AUGUSTA – State regulators Thursday denied a Peru woman’s appeal of an eight-turbine wind farm atop Canton Mountain, greenlighting what would be the fourth wind project in Oxford County.
In a unanimous ruling, the Maine Board of Environmental Protection voted to reject Alice McKay Barnett’s administrative appeal on Canton Mountain Wind’s project after it found the applicant had met the department’s standards.
In her petition for review of final agency action against the Department of Environmental Protection and Canton Mountain Wind, Barnett objected to a ruling allowing the wind developer to establish and run a toll-free complaint hotline for concerned residents to call in noise-related complaints. She also questioned whether so-called noise easements were allowed and asked for the word “expert” to be stricken from a description of the authors of a study analyzing noise impact.
Instead, she argued health hotlines should be run by health officials at the expense of the wind developer and that the noise easements are perpetual, harming future generations.
The DEP approved the nearly $50 million project in May, issuing a permit to Canton Mountain Wind LLC, which is owned by Patriot Renewables LLC of Quincy, Mass. In all, the 279-foot-tall towers are projected to create 22.8 megawatts of electricity.
In 2011, Patriot Renewables built the first major wind farm in Oxford County atop Spruce Mountain in Woodstock. A year later, a separate compnay built the second in Roxbury on Record Hill.
Patriot Renewables is constructing a similar project in Carthage along Saddleback Mountain, which is scheduled for completion in 2015. The company has also expressed interest in projects in Mexico and Dixfield.
On July 17, Barnett submitted seven documents of supplemental evidence, mostly concerning turbine noise adversely affecting health.
She also argued that the turbines caused harm to residents by diminishing their property values through light pollution caused by turbine blade flicker and red flashing lights, audible wind turbulence noise levels, air turbulence, sound wave emissions and other operational noise.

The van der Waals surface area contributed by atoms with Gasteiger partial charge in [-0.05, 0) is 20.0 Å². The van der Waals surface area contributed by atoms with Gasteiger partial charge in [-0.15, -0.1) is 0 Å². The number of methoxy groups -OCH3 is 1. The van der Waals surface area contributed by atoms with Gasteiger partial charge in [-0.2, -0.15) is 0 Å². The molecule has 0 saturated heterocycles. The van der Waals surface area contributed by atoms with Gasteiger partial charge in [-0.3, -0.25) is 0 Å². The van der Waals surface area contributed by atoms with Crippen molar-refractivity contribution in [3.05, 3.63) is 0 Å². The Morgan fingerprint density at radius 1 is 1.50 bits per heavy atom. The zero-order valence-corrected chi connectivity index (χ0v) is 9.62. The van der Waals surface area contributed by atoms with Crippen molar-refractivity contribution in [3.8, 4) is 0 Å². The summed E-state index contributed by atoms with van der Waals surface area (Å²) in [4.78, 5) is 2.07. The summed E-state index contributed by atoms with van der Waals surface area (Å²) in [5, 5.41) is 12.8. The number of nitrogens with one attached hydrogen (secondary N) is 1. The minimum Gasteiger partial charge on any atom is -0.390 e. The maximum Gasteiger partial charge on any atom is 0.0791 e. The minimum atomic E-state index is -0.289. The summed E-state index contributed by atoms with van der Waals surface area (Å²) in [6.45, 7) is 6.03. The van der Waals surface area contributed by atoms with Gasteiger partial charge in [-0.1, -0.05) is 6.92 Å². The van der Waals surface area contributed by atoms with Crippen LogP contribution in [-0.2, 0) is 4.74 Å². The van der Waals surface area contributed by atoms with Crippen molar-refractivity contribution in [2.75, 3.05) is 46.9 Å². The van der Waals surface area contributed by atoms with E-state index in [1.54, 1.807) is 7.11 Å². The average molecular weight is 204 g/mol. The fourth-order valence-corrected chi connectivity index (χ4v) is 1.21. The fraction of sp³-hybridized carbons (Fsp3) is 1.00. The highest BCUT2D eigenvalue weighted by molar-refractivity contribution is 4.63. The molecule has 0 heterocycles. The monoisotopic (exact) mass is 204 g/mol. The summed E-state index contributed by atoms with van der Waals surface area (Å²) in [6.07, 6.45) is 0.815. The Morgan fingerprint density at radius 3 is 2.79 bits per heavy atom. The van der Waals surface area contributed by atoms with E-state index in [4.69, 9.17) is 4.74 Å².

Much of that material was later stricken from the record after the board agreed with the applicant’s lawyer, Matthew Manahan, that it didn’t meet the criteria for admission.
Manahan disagreed that the company could not run the hotline, arguing that Barnett offered no alternative.
Erle Townsend, the DEP’s project manager, told board members the applicant obtained noise easements from five property owners representing seven residences to meet the department’s 42-decibel noise standard in a boundary drawn approximately one mile from the proposed turbines. Two other residences near the project are leased from the developer and are exempt from sound regulations.
The department also noted that Barnett’s former residence was six miles from the project, concluding it was outside the noise impact regulations.
While board members had the option to consider dismissing the appeal based on the appellant’s failure to demonstrate that she had legal standing to file the appeal, they chose instead to address those concerns raised in the appeal.
Sue Lessard disagreed with the assertion that developers and DEP officials lacked expertise regarding the affects of wind noise on health, and said that although noise easements aren’t always palatable, they are a tool that meets requirements.
By ruling on its merits, Manahan said it was unlikely another appeal would go before the board.
The project is anticipated to be operational in late 2016, according to Patriot Renewables CEO Todd Presson.